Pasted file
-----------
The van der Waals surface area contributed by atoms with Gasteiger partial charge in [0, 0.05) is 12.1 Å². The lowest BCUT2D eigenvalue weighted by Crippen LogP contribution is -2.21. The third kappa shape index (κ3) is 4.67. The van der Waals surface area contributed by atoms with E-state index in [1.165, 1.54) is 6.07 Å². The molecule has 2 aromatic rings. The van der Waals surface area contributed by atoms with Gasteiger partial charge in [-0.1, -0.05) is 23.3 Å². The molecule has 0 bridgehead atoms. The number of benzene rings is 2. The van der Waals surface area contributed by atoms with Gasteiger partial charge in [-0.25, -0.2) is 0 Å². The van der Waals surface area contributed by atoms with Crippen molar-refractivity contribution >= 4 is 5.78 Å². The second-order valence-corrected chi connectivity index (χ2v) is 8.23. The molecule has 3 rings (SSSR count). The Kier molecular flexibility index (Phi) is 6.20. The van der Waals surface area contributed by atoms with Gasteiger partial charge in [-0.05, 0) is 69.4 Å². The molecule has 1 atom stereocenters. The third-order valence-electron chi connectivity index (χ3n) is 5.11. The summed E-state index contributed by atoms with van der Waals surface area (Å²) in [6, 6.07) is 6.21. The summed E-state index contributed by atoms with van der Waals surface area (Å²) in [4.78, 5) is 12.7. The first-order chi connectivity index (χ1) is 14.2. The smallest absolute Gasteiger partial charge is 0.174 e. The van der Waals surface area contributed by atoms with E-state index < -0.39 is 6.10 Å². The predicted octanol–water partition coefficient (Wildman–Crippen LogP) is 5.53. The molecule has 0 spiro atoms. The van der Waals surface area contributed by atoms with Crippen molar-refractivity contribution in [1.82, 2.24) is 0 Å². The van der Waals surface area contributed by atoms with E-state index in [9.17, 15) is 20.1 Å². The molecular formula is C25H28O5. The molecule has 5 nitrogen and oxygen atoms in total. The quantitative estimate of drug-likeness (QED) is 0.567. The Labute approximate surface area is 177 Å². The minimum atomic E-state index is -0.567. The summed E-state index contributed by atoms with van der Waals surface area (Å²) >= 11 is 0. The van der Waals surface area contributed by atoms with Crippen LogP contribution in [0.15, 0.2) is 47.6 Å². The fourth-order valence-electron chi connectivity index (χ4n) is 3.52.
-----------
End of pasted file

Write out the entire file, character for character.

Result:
The van der Waals surface area contributed by atoms with Gasteiger partial charge in [0, 0.05) is 12.1 Å². The lowest BCUT2D eigenvalue weighted by Crippen LogP contribution is -2.21. The third kappa shape index (κ3) is 4.67. The van der Waals surface area contributed by atoms with E-state index in [1.165, 1.54) is 6.07 Å². The molecule has 2 aromatic rings. The van der Waals surface area contributed by atoms with Gasteiger partial charge in [-0.1, -0.05) is 23.3 Å². The molecule has 0 bridgehead atoms. The number of benzene rings is 2. The van der Waals surface area contributed by atoms with Gasteiger partial charge in [-0.25, -0.2) is 0 Å². The van der Waals surface area contributed by atoms with Crippen molar-refractivity contribution >= 4 is 5.78 Å². The second-order valence-corrected chi connectivity index (χ2v) is 8.23. The molecule has 3 rings (SSSR count). The Kier molecular flexibility index (Phi) is 6.20. The van der Waals surface area contributed by atoms with Gasteiger partial charge in [-0.05, 0) is 69.4 Å². The molecule has 1 atom stereocenters. The third-order valence-electron chi connectivity index (χ3n) is 5.11. The summed E-state index contributed by atoms with van der Waals surface area (Å²) in [6, 6.07) is 6.21. The summed E-state index contributed by atoms with van der Waals surface area (Å²) in [4.78, 5) is 12.7. The first-order chi connectivity index (χ1) is 14.2. The smallest absolute Gasteiger partial charge is 0.174 e. The van der Waals surface area contributed by atoms with E-state index < -0.39 is 6.10 Å². The predicted octanol–water partition coefficient (Wildman–Crippen LogP) is 5.53. The molecule has 0 spiro atoms. The van der Waals surface area contributed by atoms with Crippen molar-refractivity contribution in [1.82, 2.24) is 0 Å². The van der Waals surface area contributed by atoms with E-state index in [9.17, 15) is 20.1 Å². The molecular formula is C25H28O5. The molecule has 5 nitrogen and oxygen atoms in total. The quantitative estimate of drug-likeness (QED) is 0.567. The Labute approximate surface area is 177 Å². The minimum atomic E-state index is -0.567. The summed E-state index contributed by atoms with van der Waals surface area (Å²) >= 11 is 0. The van der Waals surface area contributed by atoms with Crippen LogP contribution in [0.15, 0.2) is 47.6 Å². The fourth-order valence-electron chi connectivity index (χ4n) is 3.52.